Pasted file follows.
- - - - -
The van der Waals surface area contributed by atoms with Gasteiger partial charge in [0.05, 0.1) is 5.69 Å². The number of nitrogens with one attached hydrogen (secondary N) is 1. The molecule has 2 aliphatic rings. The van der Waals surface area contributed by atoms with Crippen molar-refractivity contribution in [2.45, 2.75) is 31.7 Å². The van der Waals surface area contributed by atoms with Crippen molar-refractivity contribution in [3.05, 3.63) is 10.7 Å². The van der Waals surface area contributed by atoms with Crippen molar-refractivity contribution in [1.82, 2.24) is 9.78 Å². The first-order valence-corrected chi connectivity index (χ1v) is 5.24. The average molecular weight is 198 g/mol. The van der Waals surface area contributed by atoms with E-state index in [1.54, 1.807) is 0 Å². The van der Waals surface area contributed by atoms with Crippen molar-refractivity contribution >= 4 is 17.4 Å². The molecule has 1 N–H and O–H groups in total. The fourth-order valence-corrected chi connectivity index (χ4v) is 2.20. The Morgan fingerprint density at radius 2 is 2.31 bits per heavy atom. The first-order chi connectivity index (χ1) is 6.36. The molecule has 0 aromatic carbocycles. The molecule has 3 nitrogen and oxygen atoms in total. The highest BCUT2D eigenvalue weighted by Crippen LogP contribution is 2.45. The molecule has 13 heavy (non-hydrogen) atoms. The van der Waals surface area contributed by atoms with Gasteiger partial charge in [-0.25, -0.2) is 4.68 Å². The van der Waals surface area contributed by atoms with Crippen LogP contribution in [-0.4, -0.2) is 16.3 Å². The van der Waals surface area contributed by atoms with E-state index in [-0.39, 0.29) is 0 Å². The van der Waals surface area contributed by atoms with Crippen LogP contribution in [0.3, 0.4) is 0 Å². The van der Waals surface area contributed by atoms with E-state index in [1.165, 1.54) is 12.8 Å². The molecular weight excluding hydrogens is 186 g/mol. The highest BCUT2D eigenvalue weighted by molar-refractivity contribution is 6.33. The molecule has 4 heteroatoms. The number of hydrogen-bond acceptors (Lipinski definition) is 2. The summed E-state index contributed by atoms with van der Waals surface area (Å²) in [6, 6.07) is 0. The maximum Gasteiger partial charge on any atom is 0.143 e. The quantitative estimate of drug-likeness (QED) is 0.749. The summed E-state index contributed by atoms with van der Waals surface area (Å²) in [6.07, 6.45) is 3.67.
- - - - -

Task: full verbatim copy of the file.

The van der Waals surface area contributed by atoms with Gasteiger partial charge in [0.05, 0.1) is 5.69 Å². The number of nitrogens with one attached hydrogen (secondary N) is 1. The molecule has 2 aliphatic rings. The van der Waals surface area contributed by atoms with Crippen molar-refractivity contribution in [2.45, 2.75) is 31.7 Å². The van der Waals surface area contributed by atoms with Crippen molar-refractivity contribution in [3.05, 3.63) is 10.7 Å². The van der Waals surface area contributed by atoms with Crippen molar-refractivity contribution in [1.82, 2.24) is 9.78 Å². The first-order valence-corrected chi connectivity index (χ1v) is 5.24. The average molecular weight is 198 g/mol. The van der Waals surface area contributed by atoms with E-state index in [1.54, 1.807) is 0 Å². The van der Waals surface area contributed by atoms with Crippen molar-refractivity contribution >= 4 is 17.4 Å². The molecule has 1 N–H and O–H groups in total. The fourth-order valence-corrected chi connectivity index (χ4v) is 2.20. The Morgan fingerprint density at radius 2 is 2.31 bits per heavy atom. The first-order chi connectivity index (χ1) is 6.36. The molecule has 0 aromatic carbocycles. The molecule has 3 nitrogen and oxygen atoms in total. The highest BCUT2D eigenvalue weighted by Crippen LogP contribution is 2.45. The molecule has 13 heavy (non-hydrogen) atoms. The van der Waals surface area contributed by atoms with Gasteiger partial charge in [-0.25, -0.2) is 4.68 Å². The van der Waals surface area contributed by atoms with Crippen LogP contribution in [-0.4, -0.2) is 16.3 Å². The van der Waals surface area contributed by atoms with E-state index in [-0.39, 0.29) is 0 Å². The van der Waals surface area contributed by atoms with Crippen LogP contribution in [0.3, 0.4) is 0 Å². The van der Waals surface area contributed by atoms with E-state index in [1.165, 1.54) is 12.8 Å². The molecular weight excluding hydrogens is 186 g/mol. The highest BCUT2D eigenvalue weighted by molar-refractivity contribution is 6.33. The molecule has 4 heteroatoms. The number of hydrogen-bond acceptors (Lipinski definition) is 2. The summed E-state index contributed by atoms with van der Waals surface area (Å²) in [6, 6.07) is 0. The maximum Gasteiger partial charge on any atom is 0.143 e. The quantitative estimate of drug-likeness (QED) is 0.749. The summed E-state index contributed by atoms with van der Waals surface area (Å²) in [6.07, 6.45) is 3.67.